E-mail: cecile.heystek@gmail.com

At first glance, one is drawn to the familiarity of the objects in Cecile Heystek’s sculptures. They are simple utensils needed to carry out basic tasks: a bucket, a cushion, a pot, a bowl, a spoon, a tap. The shapes of these objects are well-known. For many generations their designs have remained unchanged. The shapes are beautiful because they are honest and representing them in any sculptural form would already give the viewer enough to look at and to contemplate. We are offered much more.

Heystek has reproduced the objects by carving them out of chunks of wood. They become a kind of trompe l’oeil and thus are taken out of their familiar context and made a part of contemporary discourse. In one sense, the sculptures are fake objects and can be admired for the skill of the copy, almost like curios. In the seventies they would have been categorised into a genre called three-dimensional illusion, but while they do seem to carry meanings conjured up by this reference, they are more contemporary and Heystek’s illusionism goes far beyond a witty optical game. She has forged it into a personal tool through which she is able to explore important and relevant issues.

The present exhibition is the echo, on a more intimate scale, of a site-specific event that took place at the Grand Central water tower. This tower is an award-winning architectural project and is described as “a contemporary monument for water and for life.” As a landmark in the urban landscape, it represents everything that is progressive, dynamic and uplifting in our society: our ability to care for ourselves, solve problems and address basic needs. This tower is the backdrop the artist chose for her suspended galvanized buckets, whose shapes allude to the cone of the enormous water container. The buckets are a reminder of another, less urban way of life, almost a corrective to that “contemporary monument”.

When one considers the contents of each individual bucket, one is drawn out of the public sphere into a very intimate zone. The allusions are less obvious and the poetry more personal, the meanings layered. Inside the buckets are carved wooden pillows. The softness and intimacy associated with a pillow suggest the presence of human beings. They are, in Cecile’s words, “very personal objects … comforting emotional sponges”. The buckets take on a less literal meaning, they protect and conceal as well as contain and are carriers of hope, fear, despair, warmth, dreams; one is enticed to read closely and to unravel the poem in one’s own way, looking again at the ropes that attach and bind: a lifeline, lift, web, connection.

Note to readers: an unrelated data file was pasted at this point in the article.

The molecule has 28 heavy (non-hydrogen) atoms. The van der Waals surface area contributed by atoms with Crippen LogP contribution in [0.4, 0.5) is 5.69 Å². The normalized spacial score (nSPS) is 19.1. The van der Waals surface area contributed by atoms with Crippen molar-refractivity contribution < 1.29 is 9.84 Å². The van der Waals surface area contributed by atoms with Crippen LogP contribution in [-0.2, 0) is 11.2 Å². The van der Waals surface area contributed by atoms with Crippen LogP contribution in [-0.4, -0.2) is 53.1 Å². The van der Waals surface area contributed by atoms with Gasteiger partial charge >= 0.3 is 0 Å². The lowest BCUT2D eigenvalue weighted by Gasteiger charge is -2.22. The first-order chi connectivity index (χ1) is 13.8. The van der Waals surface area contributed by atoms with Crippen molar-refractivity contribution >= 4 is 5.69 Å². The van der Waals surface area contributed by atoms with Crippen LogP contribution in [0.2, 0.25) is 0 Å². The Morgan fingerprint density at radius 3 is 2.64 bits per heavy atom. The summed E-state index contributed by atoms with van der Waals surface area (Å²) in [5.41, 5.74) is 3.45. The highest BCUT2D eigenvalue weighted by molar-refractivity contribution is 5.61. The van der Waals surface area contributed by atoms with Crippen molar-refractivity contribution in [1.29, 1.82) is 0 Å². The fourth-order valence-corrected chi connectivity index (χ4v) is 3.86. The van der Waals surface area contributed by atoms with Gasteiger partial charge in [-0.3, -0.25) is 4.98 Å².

Wood is an organic material: hard as well as vulnerable. The “hard pillow” seems an amusing reversal of Oldenburg’s Soft Toilet or even Dali’s limp watches. Humour and wit are implicit in Heystek’s objects. The transformation, in contemporary art, of banal objects by reproducing them using unexpected materials (one also thinks of Meret Oppenheim’s Fur Cup) is a well-established tradition with a vocabulary that is utilised and developed by each successive generation. Heystek’s art is also rooted in the indigenous wood-carving tradition of South Africa which has been given new momentum by artists like Peter Schütz, Jackson Hlungwane, Noria Mabasa, Claudette Schreuders and many others. Heystek discovered wood in her fourth year as an art student and says of this medium: “It’s more feminine than for example steel – it is more giving and is easier to work with. The moment you oil it, it comes to life, and the cracks don’t bother me – I leave the wood to shape itself” (Pretoria News, 2 July 2002).

Cecile Heystek obtained a Bachelor’s degree in Fine Arts with distinction at the Pretoria Technikon (now TUT) in 1996. She was awarded a merit prize at the ABSA Atelier competition in 1997 and in 2002 received 3rd prize at the Ekhuruleni Fine Art Awards. Her work appears in several national as well as international, private and corporate collections. She has taken part in a variety of group and solo exhibitions and in 1998 she was resident at the Cité Internationale des Arts in Paris for two months.

Jan van der Merwe

Edited by Olga van der Merwe